As one can see in Fig. 3, the wind signatures in H and H were strictly correlated with the EW(H) variability, whereas the increase of the accretion velocity was seen about five months after the EW passed through its maximum and started fading. This favours the following hypothesis: a) it was the strong wind that was responsible for the active phenomena observed in 1997, and b) the wind in HD 200775 is not powered by disk accretion, as was suggested by Grinin & Rostopchina (1996), but is an independent factor connected more with the star itself than with the CS disk (Böhm & Catala 1995, Pogodin 2000).
Thus, the results of our study support the scenario of an interaction between the stellar wind originating from the star and the rest of the CS envelope (disk) proposed by Beskrovnaya et al. (1994) for interpretation of the phenomena observed during a previous high-activity phase of HD 200775 in 1986. No rigorous theory of the wind generation from the surface of both classical Be and Herbig Ae/Be stars has been developed yet. However, some possible mechanisms which may give rise to the wind, based on the stellar magnetic activity or a wind/disk interaction, have been proposed by Smith (1989), Hanuschik et al. (1993), Bjorkman & Wood (1995), and Strafella et al. (1998). In particular, according to Hanuschik et al. (1993), the H emission rise might be caused by matter outflow from the star due to magnetic flares. A certain fraction of the ejected material is expected to attain circularized orbits due to collisions and to form thereby a CS near-Keplerian decretion disk. Interaction between the basic accreting disk and the decreting one, which can exist some time more after the end of the wind process, could stimulate additional matter infall, similar to that observed in HD 200775 during five months after the end of the main wind event (Fig. 3, middle panel). In the 1986 high-activity phase this infall did not have a stable (as in 1997), but rather a discrete, character (Beskrovnaya et al. 1994).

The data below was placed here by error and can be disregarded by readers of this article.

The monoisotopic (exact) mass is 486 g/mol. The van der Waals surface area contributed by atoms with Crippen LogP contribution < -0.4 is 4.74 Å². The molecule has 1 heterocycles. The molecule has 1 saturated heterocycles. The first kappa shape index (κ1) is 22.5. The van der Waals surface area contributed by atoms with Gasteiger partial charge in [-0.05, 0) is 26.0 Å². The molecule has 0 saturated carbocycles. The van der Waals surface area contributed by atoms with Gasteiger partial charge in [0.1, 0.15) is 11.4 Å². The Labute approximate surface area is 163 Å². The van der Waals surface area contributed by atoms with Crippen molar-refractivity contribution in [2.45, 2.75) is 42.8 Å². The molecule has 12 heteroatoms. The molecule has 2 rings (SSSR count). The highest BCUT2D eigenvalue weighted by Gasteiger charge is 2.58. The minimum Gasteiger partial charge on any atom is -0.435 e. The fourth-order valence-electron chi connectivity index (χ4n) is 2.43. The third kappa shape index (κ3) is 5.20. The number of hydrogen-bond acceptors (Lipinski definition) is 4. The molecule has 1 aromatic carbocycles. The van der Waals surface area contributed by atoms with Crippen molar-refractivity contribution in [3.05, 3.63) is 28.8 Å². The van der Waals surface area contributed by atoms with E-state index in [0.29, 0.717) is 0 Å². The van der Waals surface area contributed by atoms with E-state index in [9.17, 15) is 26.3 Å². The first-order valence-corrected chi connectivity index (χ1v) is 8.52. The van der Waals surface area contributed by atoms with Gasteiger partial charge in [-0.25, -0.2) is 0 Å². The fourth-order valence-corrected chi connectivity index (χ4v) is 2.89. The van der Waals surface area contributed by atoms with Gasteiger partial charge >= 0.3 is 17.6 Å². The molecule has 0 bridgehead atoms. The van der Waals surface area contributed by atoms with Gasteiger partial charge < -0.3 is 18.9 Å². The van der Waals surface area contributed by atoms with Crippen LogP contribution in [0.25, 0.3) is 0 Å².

A completely alternative interpretation of the observed phenomena can be suggested if one assumes that HD 200775 is a binary system. This is a relevant suggestion given that cyclic events have been detected. The following studies have been done in an attempt to check whether the object is a binary. The results of near-IR speckle interferometry (Millan-Gabet et al. 1999) suggested the presence of a secondary component at a distance of 20 milliarcsec from HD 200775. However, no information about the secondary has been determined from these data. A search for periodicity in the radial velocities of several lines in the spectrum of HD 200775 was carried out by Corporon & Lagrange (1999), but their data turned out to be insufficient to draw any certain conclusions. Nevertheless, the question of the object's binarity remains open and awaits new high-quality data.
We are planning to continue spectroscopic monitoring of this interesting object in order to address the following problems: a) binarity of the object; b) cyclicity of its stellar and CS activity; c) construction of a detailed picture of the phenomena observed in HD 200775 at different phases of its activity. We would like to emphasize that the cycle period is still uncertain, since the detailed observations have been obtained only around one high-activity phase. For example, the redshift of the HeI line observed in 1999, the reasons for which are not understood yet, suggests that a source of activity near the star still exists, while the H line passes through its low-state. In this light, follow up observations during 2000-2002 and especially around the next projected maximum in Spring 2001 are of high importance.
© European Southern Observatory (ESO) 2000
Online publication: June 30, 2000